#Bern #BritishColumbia #Canada #Danmark #By #Ferie #Happiness #Happy #Hovedstad #Island #Lykke #Norge #Professor #Reise #Sveits #Universitet

#Bern #Capital #City #Denmark #Holiday #Iceland #Norway #Switzerland #Travel #University

NAZI-ERA ART BEQUEST TO BERN MUSEUM CHALLENGED

www.hovedsteder.blogg.no is a blog about the capitals of the world, with a focus on tourism, travel, transport, politics, diplomatic affairs, lifestyle, culture and entertainment, food and drink.

Se også vår reiseblogg / see also our travel blog at www.minbestereise.blogg.no – contact us a [email protected]

A relative of late German art collector Cornelius Gurlitt lodged a claim on Friday for his inheritance, a Nazi-era art hoard which he has bequeathed to a museum in Switzerland’s apital Bern, the www.thelocal.ch website reported.

The surprise move came just days before the Museum of Fine Arts in Bern is expected to reveal whether it accepts the inheritance of the spectacular trove of more than 1,000 pieces amassed during the Nazi era.

Uta Werner, 86, a cousin, appealed to a court in Munich to be recognized as Gurlitt’s heir, with the backing of her children and some other family members, the spokesman said in a statement.

A report by a psychiatrist that “seriously questioned” Gurlitt’s mental fitness to make a will had prompted the family to now act, it said.

Gurlitt, who died in May aged 81, had hoarded more than 1,000 paintings, drawings and sketches, including masterpieces by the likes of Picasso and Chagall, in his Munich flat for decades.

Hundreds more works were unearthed at his Salzburg home.

He was the son of Nazi-era art dealer Hildebrand Gurlitt, who was tasked with selling works taken or bought under duress from Jewish families, and avant-garde art seized from German museums that the Hitler regime deemed “degenerate”.

Before he died, Cornelius Gurlitt struck a deal with the German government to help track down the rightful owners of the artwork.

A day after his death, the Museum of Fine Arts in Bern said it had been astonished to learn that it was named as the recipient of his collection in his will.

It is to announce Monday at a news conference in Berlin whether it will accept the bequest.

See more at www.thelocal.ch/20141121/relative-claims-nazi-era-art

#2Verdenskrig #Bern #By #Ferie #Hitler #Hovedstad #Kunst #Munchen #Museum #Picasso #Reise #Salzburg #Sveits #Tyskland #Østerrike #Verdenskrig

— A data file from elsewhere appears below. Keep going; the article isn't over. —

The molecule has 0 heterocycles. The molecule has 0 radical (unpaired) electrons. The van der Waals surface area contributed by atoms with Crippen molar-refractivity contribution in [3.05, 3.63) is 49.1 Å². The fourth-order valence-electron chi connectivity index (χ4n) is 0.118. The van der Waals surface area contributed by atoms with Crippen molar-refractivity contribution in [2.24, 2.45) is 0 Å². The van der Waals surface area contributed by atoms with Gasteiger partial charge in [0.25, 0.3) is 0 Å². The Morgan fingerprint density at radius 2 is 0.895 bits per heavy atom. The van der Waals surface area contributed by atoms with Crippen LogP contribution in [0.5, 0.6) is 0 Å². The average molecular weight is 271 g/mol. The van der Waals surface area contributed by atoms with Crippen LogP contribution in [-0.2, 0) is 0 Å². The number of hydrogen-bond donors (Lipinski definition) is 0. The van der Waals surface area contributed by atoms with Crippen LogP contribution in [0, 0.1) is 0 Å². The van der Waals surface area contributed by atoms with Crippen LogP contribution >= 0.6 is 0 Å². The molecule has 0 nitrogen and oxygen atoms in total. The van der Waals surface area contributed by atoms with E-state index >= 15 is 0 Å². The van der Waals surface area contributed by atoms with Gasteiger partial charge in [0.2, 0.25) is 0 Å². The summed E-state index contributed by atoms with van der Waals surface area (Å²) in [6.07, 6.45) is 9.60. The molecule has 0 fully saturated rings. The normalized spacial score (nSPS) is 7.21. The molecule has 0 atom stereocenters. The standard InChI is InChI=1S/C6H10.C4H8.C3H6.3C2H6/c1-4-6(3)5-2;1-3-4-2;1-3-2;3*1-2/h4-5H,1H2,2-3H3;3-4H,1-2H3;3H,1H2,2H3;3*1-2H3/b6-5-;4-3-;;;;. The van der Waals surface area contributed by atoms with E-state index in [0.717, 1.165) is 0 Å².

#Art #Austria #Capital #City #Germany #Holiday #Munich #Switzerland #Travel #WorldWar

JUL I BERN

Se også www.minbestereise.blogg.no

Julemarked i på Bärenplatz – Bjørnetoget/Bear Square i gamlebyen i Bern, hovedstaden i Sveits.Bjørnen finner man nemlig i hovedstadens byvåpen. Da hertug Berchtold V av Zähringen grunnla byen ved elva Aare i 1191, ga han byen navn etter en bjørn han hadde drept, forteller sagaen. “Bâr” er tysk for “bjørn” (foto: bern.com)

Bern i vinterskrud (foto: wikipedia)

Les mer på www.bern.com

#Reise #Bern #Hovedstad #Jul #Sveits

 

MYNTET PÅ FOLKET

Se også vår reiseblogg / see also our travel blog at også www.minbestereise.blogg.no

 

 

Foto: Reuters

Hele fem tonn med mynter ble nylig tippet utenfor nasjonalforsamlingen sin bygning i den sveitsiske hovedstaden Bern.

I Sveits pågår det for tiden en diskusjon om man skal innføre en minimumsinntekt for alle voksne i landet, skriver Dagbladet.

En grasrotbevegelse er startet, og har samlet inn over 126 000 underskrifter for å få vedtatt forslaget, som går ut på at alle bør være garantert en inntekt på minimum 2500 sveitsiske franc, om lag 3315 kroner, hver måned.

I forbindelse med at underskriftslistene ble overlevert til de folkevalgte i Bern, ble samtidig et lass med åtte millioner 5-cent mynter tippet utenfor parlamentsbygget, en mynt for hver person som bor i Sveits.

Det spektakulære synet av fem tonn glinsende mynter ble straks en attraksjon, om enn kortvarig, for både tilreisende og fastboende.

#Attraksjon #Bern #By #Dagbladet #Ferie #Mynt #Penger #Reise #Hovedstad #Nasjonalforsamling #Parlament #Sveits #Valuta